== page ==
2. This raises another question. The attention and fanfare Malone would receive off the court would absolutely be matched by the attention opposing teams would give him on it, only during games, at least, there would be none of the affection. The good coaches would devise elaborate schemes to harass and stop him, while the less clever ones would just toss out a zone and tell everyone to cheat towards Malone. Every team would trot out their aging, burly enforcer, whose only concerns would be provoking Malone and pounding him under the boards.

Just how good would the 44-year-old Malone be in the PBA? My guess is that he'd be very good. Although 44 is very old for professional basketball, Malone had one of those human muscle physiques that looked like it would stay chiseled into perpetuity. He also seemed like the kind of guy who wouldn't let his body go the way of the Barkley after retirement. He probably won't be too quick out there, but I don't think his conditioning would be an embarrassment. His offensive game would be a great fit in the PBA. I could see him scoring between 20 and 30 per night on mid-range jumpers alone, then picking up a few more buckets inside.

If the PBA's only other unlimited height import conference, back in 2005, is any indication, then Malone won't be competing against anyone who's likely to make him look bad. The talent pool for players taller than 6-9, where most teams recruit for an unlimited height conference, is smaller than at 6-6, and teams in 2005 had a tough time finding big guys willing to fly across the world and play for less money than they'd make in Europe or even China. It was a big-stiff convention and teams had the highest turnover rate of imports of any conference in the last seven years. Red Bull, the team that Malone would be going to, set a dubious record by cycling through 10 imports during a 16 game season, and a couple other teams nearly matched them. If the league sees a similar shortage of imports capable of running and chewing gum at the same time, Malone shouldn't have too much trouble.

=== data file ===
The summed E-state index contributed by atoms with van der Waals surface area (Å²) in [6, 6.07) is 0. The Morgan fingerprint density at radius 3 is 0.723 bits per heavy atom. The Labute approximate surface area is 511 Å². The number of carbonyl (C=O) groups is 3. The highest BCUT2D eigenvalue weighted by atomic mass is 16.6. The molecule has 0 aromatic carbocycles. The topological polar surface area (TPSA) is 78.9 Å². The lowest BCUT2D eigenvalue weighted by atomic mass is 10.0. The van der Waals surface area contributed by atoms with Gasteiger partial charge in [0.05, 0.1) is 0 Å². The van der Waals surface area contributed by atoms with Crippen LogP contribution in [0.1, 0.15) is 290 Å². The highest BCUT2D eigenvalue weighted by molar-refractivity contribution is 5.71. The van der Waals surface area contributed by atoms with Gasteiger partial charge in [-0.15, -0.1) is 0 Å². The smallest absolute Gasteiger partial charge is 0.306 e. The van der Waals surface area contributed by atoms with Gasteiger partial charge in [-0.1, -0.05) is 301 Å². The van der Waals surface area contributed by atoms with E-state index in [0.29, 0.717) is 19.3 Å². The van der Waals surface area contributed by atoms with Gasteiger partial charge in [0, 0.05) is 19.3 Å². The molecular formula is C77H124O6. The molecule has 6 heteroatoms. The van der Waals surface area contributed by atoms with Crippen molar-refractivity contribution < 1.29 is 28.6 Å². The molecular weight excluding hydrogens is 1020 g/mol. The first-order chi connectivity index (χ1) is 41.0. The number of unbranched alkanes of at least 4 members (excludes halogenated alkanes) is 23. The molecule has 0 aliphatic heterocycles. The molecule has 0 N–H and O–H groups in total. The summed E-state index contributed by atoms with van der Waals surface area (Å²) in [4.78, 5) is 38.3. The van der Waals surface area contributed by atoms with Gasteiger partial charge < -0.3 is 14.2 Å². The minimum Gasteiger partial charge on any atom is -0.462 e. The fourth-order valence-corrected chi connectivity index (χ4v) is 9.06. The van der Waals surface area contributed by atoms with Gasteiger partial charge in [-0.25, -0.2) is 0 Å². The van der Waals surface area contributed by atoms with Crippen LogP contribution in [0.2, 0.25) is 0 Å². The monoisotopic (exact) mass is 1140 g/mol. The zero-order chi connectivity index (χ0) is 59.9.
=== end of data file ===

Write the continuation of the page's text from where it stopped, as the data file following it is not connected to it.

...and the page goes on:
But still, if Malone has any doubts about his ability to come in and dominate this league, he should stay away. Two years ago, when 9-year NBA veteran Darvin Ham led Talk-N-Text to a quarterfinal loss against Air21, he was lampooned in the press. He left the country bitter and angry over the way the media pounced on him, which he compared to the kind of propaganda one might see on a "bin Laden tape." The expectations on a league MVP like Malone will be outrageous, and if he doesn't expect to win the best import award and deliver a championship for Red Bull, he may want to save himself the headache.

Yeng Guiao: Like, Redman, he's not to be fucked with or played with. Photo by Patrick Michels.